Opened: July 28, 1995 | Rated: PG-13
If you forget the fact that computer-literacy is a prerequisite, "The Net" is at it's heart a traditional suspense thriller.
It's no Hitchcock, and there are a few stock scenes that have been done a dozen times before (the chase at the carnival, the chase through a parade), but "The Net" has a consistent tension level and a strong pace. You're not on the edge of your seat, but you're also never bored.
Sandra Bullock stars as Angela Bennett, a lonely Los Angeles hacker who kills computer viruses for a living.
While debugging a program sent to her by a friend in San Francisco who is subsequently killed, she stumbles across a hidden part of the program that allows access to just about any computer, anywhere. Whoever controls this program could access the Pentagon like it was a public park.
Not realizing quite what she's found, Angela heads for Mexico on vacation finds herself being hunted by the creators of this program, who have hacked their way into the DMV, Social Security and other computers and essentially erased her from existence.
She ends up on the run and eventually in San Francisco (familiar landmarks and cameos by the KTVU news anchors abound), where she heads for the company her friend worked for hoping to find a way to expose the program for what it is -- a plot by a software manufacturer to control the market (no, it's not Bill Gates).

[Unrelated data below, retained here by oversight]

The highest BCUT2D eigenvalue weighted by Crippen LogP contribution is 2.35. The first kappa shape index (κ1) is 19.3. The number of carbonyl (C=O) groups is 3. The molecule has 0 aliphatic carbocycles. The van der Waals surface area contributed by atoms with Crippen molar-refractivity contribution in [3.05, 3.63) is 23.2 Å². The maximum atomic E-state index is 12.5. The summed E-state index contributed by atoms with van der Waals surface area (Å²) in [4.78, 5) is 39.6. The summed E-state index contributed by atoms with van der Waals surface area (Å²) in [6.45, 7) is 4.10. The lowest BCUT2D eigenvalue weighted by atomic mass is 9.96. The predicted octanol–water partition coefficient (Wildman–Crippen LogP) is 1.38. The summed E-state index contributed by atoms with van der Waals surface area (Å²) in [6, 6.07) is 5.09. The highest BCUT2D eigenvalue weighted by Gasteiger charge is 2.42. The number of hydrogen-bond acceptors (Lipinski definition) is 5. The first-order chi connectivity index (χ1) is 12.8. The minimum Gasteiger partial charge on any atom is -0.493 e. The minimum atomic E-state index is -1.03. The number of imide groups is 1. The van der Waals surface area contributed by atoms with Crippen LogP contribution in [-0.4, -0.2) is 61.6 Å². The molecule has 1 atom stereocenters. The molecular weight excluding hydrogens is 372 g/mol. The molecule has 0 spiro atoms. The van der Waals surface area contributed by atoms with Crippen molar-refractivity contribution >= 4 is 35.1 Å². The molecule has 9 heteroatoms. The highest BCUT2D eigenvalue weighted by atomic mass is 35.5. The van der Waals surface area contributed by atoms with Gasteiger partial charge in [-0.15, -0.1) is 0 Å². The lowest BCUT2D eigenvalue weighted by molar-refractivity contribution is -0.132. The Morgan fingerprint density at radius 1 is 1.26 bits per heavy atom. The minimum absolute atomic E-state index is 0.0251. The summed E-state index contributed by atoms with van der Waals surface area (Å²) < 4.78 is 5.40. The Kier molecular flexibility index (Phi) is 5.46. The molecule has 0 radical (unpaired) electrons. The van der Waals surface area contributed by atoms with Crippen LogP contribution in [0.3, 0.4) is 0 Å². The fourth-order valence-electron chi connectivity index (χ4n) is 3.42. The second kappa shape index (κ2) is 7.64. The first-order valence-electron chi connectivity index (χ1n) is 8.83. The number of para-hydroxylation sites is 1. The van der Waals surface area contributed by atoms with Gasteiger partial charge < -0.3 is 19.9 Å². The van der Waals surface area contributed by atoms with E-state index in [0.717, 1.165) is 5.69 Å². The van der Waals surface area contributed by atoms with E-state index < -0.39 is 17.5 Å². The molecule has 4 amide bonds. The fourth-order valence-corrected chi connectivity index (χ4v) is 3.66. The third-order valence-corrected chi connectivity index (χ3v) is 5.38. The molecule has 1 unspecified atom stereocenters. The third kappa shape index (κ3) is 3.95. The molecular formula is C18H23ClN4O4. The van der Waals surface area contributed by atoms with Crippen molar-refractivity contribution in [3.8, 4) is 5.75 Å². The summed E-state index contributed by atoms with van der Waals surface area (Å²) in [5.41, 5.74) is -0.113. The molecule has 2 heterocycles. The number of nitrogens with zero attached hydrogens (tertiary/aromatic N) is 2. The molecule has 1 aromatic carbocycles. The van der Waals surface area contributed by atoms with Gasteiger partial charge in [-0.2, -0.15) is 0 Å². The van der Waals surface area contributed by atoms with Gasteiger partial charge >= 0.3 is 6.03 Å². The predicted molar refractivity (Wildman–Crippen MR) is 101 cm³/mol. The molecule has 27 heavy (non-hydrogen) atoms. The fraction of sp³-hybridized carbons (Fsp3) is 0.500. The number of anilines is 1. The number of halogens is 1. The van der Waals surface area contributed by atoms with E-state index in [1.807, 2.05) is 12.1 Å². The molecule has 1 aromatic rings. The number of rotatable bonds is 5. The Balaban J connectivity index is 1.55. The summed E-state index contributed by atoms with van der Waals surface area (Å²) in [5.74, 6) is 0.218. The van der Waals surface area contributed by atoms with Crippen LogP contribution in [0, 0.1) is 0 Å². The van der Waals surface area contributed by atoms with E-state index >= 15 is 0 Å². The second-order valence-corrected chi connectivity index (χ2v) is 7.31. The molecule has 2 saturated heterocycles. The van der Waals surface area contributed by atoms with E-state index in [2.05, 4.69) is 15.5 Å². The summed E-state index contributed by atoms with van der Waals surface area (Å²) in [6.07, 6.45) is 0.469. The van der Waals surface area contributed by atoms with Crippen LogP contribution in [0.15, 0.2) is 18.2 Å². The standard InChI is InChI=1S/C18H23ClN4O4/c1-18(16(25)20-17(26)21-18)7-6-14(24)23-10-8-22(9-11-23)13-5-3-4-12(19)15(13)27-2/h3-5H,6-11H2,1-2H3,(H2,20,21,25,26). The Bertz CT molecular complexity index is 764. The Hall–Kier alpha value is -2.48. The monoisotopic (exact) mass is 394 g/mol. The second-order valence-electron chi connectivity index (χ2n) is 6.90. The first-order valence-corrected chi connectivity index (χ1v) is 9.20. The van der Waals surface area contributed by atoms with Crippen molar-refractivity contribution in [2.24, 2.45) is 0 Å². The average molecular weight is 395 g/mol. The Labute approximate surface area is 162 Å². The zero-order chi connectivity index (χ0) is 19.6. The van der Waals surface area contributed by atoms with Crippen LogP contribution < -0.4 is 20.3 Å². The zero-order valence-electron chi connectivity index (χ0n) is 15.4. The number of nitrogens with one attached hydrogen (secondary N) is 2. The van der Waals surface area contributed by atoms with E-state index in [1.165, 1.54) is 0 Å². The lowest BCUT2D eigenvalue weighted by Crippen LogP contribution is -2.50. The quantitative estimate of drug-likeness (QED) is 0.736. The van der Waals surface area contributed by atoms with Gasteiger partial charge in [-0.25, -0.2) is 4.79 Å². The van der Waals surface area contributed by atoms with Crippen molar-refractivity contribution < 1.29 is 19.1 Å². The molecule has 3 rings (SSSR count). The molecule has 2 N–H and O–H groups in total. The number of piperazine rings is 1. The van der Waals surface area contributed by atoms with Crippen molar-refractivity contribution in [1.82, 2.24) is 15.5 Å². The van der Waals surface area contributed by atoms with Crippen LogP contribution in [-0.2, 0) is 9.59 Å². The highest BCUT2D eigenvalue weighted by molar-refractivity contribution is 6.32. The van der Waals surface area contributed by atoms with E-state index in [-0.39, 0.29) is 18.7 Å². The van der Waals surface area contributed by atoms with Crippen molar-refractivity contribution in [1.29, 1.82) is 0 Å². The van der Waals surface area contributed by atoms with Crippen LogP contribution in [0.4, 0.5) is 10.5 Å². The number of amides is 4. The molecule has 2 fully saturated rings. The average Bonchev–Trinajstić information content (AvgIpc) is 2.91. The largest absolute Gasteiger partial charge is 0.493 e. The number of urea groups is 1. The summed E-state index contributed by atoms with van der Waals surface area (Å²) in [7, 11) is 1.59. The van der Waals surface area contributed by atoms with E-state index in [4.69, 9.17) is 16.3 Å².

Computers play an integral part in the story and the action in "The Net." This isn't just a Hollywood gimmick to cash in on the popularity of the Internet.
The camera work and editing are carefully orchestrated to make keyboard and computer screen close-ups interesting and fairly easy to follow, but the film-makers clearly knew who their audience would be. If your VCR is too much technology for you, "The Net" will be hard to follow.
If there is a single problem with "The Net," it would be a lack of depth. It's not the kind of movie you talk about on the way home, but it is a refreshing change from the thrillers of late. It's exciting without blood and guts and without cats jumping out of cabinets just to get a scream.
This review appeared in the Daily Republic, Fairfield, CA.
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